Mark Oppenheimer was surprised to find how the scandal impacted those involved, almost 60 years later.
A phenomenon where pranksters call in phony emergencies that elicit a strong police response is being used by video gamers in a twisted competition where their success is based on the level of that response, according to a suburban New York police commissioner.
The phenomenon is known as “swatting.”
More than 60 heavily armed officers were dispatched to a home in Long Beach, N.Y., an oceanfront community outside New York City, on what turned out to be a hoax. A caller using Skype contacted the Long Beach police on Tuesday afternoon, claiming that he had just killed his mother and brother and was threatening to fire upon first responders who were sent to the home.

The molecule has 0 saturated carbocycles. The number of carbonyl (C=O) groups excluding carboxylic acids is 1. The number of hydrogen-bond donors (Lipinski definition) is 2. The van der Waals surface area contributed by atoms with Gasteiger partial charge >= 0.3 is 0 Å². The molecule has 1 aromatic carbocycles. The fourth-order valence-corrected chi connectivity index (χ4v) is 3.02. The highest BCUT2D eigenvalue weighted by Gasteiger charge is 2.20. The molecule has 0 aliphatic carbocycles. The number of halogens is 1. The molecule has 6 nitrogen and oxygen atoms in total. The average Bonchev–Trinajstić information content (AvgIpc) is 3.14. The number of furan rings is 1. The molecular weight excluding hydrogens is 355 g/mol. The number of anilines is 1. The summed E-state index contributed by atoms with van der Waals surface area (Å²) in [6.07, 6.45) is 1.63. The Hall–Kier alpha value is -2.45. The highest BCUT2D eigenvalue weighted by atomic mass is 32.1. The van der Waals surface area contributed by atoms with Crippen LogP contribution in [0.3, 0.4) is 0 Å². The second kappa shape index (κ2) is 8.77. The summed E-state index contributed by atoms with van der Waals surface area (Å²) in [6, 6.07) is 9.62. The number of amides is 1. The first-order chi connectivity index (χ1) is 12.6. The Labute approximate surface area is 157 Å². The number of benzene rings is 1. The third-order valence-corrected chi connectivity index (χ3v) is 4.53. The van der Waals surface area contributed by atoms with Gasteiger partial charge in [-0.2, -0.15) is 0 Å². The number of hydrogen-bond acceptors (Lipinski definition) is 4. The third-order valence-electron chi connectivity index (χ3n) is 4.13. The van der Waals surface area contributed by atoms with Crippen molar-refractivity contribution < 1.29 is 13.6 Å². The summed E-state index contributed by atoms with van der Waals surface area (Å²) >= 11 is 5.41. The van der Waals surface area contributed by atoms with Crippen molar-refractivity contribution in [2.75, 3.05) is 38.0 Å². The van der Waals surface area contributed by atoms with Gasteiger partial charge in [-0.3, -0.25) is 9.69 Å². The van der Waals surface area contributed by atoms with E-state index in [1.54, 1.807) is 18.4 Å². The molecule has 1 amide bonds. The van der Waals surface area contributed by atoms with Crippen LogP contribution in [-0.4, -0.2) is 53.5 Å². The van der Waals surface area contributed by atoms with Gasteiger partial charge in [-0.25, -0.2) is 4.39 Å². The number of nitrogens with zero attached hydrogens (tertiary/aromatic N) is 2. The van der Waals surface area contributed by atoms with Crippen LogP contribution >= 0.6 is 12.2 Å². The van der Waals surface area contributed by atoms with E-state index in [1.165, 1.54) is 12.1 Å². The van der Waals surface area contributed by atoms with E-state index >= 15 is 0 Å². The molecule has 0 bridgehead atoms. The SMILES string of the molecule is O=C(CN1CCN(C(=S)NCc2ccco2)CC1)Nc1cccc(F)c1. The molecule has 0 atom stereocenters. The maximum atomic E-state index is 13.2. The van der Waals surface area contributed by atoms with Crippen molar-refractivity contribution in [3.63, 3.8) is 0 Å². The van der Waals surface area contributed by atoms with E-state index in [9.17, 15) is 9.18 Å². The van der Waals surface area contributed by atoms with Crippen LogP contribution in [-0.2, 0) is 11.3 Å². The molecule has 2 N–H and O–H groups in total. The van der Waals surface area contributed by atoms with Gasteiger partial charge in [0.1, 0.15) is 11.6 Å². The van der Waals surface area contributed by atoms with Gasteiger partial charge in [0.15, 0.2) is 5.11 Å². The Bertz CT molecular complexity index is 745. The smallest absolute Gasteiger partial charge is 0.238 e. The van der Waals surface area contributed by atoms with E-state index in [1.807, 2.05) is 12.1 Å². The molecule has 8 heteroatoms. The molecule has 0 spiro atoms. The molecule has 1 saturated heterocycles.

Michael Tangney, commissioner of the Long Beach, N.Y., police department said the caller, who has yet to be identified, apparently became upset after losing a video game called Call of Duty to a teenager living in the Long Beach house. Officers in SWAT gear surrounded the house and eventually went inside, where they found the teenager wearing headphones, apparently oblivious to the dragnet that had surrounded his home.
The teen’s mother and brother were found unharmed.
Police around the country have been investigating “swatting” incidents for several years. The phenomenon also has involved several high-profile incidents where SWAT teams were dispatched to the homes of celebrities including Tom Cruise, Justin Bieber and Ashton Kutcher.
Long Beach police Lt. Mark Stark discusses “swatting” with Here & Now’s Robin Young.